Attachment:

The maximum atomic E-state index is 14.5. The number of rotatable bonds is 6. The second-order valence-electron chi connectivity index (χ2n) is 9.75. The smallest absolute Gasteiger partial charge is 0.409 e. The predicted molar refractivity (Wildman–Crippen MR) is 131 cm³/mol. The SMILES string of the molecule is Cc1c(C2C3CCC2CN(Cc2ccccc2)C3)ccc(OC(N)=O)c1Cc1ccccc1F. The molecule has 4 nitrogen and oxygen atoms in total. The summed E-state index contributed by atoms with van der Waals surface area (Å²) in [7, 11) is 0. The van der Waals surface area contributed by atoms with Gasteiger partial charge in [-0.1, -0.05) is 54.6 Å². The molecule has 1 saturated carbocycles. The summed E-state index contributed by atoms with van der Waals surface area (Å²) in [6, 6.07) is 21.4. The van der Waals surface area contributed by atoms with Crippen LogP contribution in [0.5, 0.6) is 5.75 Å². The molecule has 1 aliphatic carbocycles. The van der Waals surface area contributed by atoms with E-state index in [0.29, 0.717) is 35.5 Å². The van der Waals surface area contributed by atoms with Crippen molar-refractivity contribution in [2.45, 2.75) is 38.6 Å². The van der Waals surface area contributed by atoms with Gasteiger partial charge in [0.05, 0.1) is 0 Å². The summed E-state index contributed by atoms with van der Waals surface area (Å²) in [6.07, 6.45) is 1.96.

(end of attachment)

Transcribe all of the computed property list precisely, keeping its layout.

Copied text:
The maximum atomic E-state index is 14.5. The number of rotatable bonds is 6. The second-order valence-electron chi connectivity index (χ2n) is 9.75. The smallest absolute Gasteiger partial charge is 0.409 e. The predicted molar refractivity (Wildman–Crippen MR) is 131 cm³/mol. The SMILES string of the molecule is Cc1c(C2C3CCC2CN(Cc2ccccc2)C3)ccc(OC(N)=O)c1Cc1ccccc1F. The molecule has 4 nitrogen and oxygen atoms in total. The summed E-state index contributed by atoms with van der Waals surface area (Å²) in [7, 11) is 0. The van der Waals surface area contributed by atoms with Gasteiger partial charge in [-0.1, -0.05) is 54.6 Å². The molecule has 1 saturated carbocycles. The summed E-state index contributed by atoms with van der Waals surface area (Å²) in [6, 6.07) is 21.4. The van der Waals surface area contributed by atoms with Crippen LogP contribution in [0.5, 0.6) is 5.75 Å². The molecule has 1 aliphatic carbocycles. The van der Waals surface area contributed by atoms with E-state index in [0.29, 0.717) is 35.5 Å². The van der Waals surface area contributed by atoms with Crippen molar-refractivity contribution in [2.45, 2.75) is 38.6 Å². The van der Waals surface area contributed by atoms with Gasteiger partial charge in [0.05, 0.1) is 0 Å². The summed E-state index contributed by atoms with van der Waals surface area (Å²) in [6.07, 6.45) is 1.96.